So while I appreciate the individual choices and decisions that parents must make, I also firmly believe that we should be expanding the opportunities we offer parents and students, not limiting them. We currently have a system that is not broken, but is in fact working exactly as planned. While the issue makes great headlines (particularly in an election year), I hope that the community will take a breath and understand that the system works, the administration is aware of concerns and has followed procedure, and that Board of Education members continue to work for the benefit of all of our students and not just the few.

So let me be clear. I applaud parents who are engaged in their child's schoolwork and who get involved. Constructive dialogue is important. I do not, however, support efforts by the few to seriously limit educational opportunities of the many. Attempts at censorship and reduction in educational opportunities should not be taken lightly.

Based on what I've learned, I look forward to reading Toni Morrison's book.

This post is contributed by a community member. The views expressed in this blog are those of the author and do not necessarily reflect those of Patch Media Corporation. Everyone is welcome to submit a post to Patch. If you'd like to post a blog, go here to get started.

Drew Turkenkopf October 12, 2011 at 04:00 PM
I agree. If I understand current trends, more appropriate for middle schoolers?
Steven DeVaux October 12, 2011 at 04:01 PM
I contacted the prior two superintendents who indicated to their knowledge it was not and they certainly would have counseled against using it with the BEA for age appropriateness had it ever come up. Mr. Jaffe's facts are flawed on the dates and I believe there are a number of former Board of Education chairmen that would agree with that. Why not post the excerpts here for the public view and form it's own independent opinions? They do not need the opinions of paid politicians to decide what they feel is best and age appropriate for their children, right?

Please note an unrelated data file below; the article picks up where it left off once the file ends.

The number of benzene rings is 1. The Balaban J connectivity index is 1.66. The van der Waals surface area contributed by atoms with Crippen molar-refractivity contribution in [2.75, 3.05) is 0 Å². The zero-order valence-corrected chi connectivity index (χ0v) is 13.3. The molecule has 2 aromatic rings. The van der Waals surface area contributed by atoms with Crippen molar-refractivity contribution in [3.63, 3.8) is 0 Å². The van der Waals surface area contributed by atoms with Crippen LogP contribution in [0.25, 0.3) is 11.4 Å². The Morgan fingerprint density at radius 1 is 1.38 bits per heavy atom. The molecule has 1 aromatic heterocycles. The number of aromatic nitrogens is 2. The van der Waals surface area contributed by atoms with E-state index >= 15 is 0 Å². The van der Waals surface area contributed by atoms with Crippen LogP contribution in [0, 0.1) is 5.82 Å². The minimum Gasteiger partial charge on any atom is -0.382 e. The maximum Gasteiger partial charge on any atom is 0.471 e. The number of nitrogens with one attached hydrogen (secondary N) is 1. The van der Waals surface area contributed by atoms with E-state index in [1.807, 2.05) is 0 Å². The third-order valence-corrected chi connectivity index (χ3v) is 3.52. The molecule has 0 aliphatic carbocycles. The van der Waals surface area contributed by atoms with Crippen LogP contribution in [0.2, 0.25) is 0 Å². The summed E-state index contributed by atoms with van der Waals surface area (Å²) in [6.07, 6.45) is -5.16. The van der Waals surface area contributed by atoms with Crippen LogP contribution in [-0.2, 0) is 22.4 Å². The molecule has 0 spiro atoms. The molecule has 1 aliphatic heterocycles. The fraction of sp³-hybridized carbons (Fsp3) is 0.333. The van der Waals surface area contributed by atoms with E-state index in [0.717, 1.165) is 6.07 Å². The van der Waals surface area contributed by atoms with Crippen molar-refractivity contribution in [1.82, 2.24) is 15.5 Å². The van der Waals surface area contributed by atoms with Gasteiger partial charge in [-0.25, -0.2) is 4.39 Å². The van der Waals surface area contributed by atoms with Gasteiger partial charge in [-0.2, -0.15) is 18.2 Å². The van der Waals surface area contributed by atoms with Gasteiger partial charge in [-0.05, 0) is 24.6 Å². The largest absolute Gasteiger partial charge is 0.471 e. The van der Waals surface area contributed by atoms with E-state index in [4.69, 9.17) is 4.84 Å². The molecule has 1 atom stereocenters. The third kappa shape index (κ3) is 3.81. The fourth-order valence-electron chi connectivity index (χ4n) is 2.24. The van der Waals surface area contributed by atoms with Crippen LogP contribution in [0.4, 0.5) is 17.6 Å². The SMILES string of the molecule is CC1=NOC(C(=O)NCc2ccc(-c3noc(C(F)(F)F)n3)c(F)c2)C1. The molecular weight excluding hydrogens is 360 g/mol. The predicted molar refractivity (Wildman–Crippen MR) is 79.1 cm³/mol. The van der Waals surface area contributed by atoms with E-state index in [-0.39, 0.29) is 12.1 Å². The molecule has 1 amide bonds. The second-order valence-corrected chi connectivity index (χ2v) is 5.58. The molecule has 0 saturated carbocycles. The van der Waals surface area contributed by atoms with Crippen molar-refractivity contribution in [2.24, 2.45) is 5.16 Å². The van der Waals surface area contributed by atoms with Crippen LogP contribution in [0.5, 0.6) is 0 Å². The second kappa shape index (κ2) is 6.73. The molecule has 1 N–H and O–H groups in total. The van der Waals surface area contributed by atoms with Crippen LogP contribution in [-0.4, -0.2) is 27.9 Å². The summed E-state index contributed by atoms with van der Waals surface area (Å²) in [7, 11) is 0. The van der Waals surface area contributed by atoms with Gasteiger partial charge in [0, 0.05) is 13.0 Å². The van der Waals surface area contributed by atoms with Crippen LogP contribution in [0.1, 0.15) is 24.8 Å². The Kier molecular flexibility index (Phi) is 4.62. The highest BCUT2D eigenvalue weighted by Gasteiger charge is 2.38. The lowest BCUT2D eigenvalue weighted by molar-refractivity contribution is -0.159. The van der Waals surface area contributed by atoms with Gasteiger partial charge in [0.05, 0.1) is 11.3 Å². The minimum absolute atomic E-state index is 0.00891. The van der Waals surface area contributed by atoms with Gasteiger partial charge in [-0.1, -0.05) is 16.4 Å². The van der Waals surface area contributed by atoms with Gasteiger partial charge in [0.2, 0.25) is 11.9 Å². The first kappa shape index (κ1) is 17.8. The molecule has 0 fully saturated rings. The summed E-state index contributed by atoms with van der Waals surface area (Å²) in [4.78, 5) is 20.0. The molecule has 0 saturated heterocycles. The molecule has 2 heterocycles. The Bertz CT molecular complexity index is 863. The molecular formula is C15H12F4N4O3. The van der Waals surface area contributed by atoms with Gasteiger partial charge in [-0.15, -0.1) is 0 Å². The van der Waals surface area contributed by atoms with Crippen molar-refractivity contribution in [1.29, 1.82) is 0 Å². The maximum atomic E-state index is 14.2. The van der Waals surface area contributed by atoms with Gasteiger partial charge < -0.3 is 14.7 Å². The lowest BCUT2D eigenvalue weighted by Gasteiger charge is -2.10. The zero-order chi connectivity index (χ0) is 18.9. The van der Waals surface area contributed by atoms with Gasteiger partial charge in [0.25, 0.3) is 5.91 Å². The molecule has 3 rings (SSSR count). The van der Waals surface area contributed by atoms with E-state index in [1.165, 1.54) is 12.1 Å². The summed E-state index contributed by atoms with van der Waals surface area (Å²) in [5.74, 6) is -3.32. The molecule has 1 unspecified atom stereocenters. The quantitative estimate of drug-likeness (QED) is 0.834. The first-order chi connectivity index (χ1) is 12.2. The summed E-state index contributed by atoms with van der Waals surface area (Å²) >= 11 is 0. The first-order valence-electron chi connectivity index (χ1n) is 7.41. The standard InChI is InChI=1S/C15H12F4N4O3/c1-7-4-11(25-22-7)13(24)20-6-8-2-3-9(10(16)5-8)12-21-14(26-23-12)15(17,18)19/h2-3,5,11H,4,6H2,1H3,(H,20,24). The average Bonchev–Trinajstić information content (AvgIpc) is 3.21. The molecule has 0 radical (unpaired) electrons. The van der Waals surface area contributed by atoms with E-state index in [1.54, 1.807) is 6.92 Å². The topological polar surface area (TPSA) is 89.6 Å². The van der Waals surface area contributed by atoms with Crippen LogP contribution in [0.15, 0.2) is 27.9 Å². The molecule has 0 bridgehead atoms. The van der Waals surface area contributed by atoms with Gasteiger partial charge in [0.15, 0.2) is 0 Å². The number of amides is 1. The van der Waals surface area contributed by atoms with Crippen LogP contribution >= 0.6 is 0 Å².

Drew Turkenkopf October 12, 2011 at 04:01 PM
Lot and his daughters can tell them for me.
Howard Lasser October 12, 2011 at 04:17 PM
We have Drew saying he read it in high school which would put it at the latest the 98-99 school year. So the recollections of the superintendents seem to be faulty. If I had my choice, I would go with Ron’s recitation of the facts here. As to parents making their own assessment, that is exactly Ron’s point. There is no need to post quotes here, read the book. There is a process if parents read the book and find it not appropriate for their child they have that option. Seems to me the system works.
Concerned Brookfield Citizen October 12, 2011 at 04:42 PM
Loving Mom, you are right. This is not a court of law. But I need a little more explanation on why you say that nobody is trying to ban this book. It appears to me that there are some people that are trying to keep this book out of the Brookfield High School. How is this not banning? Are you trying to tell me that you want it out of the classroom but it is acceptable in the BHS library? If it is not, please tell me where in BHS this book would be permitted. If you don't want it anywhere, then this duck smells like a ban (IMHO).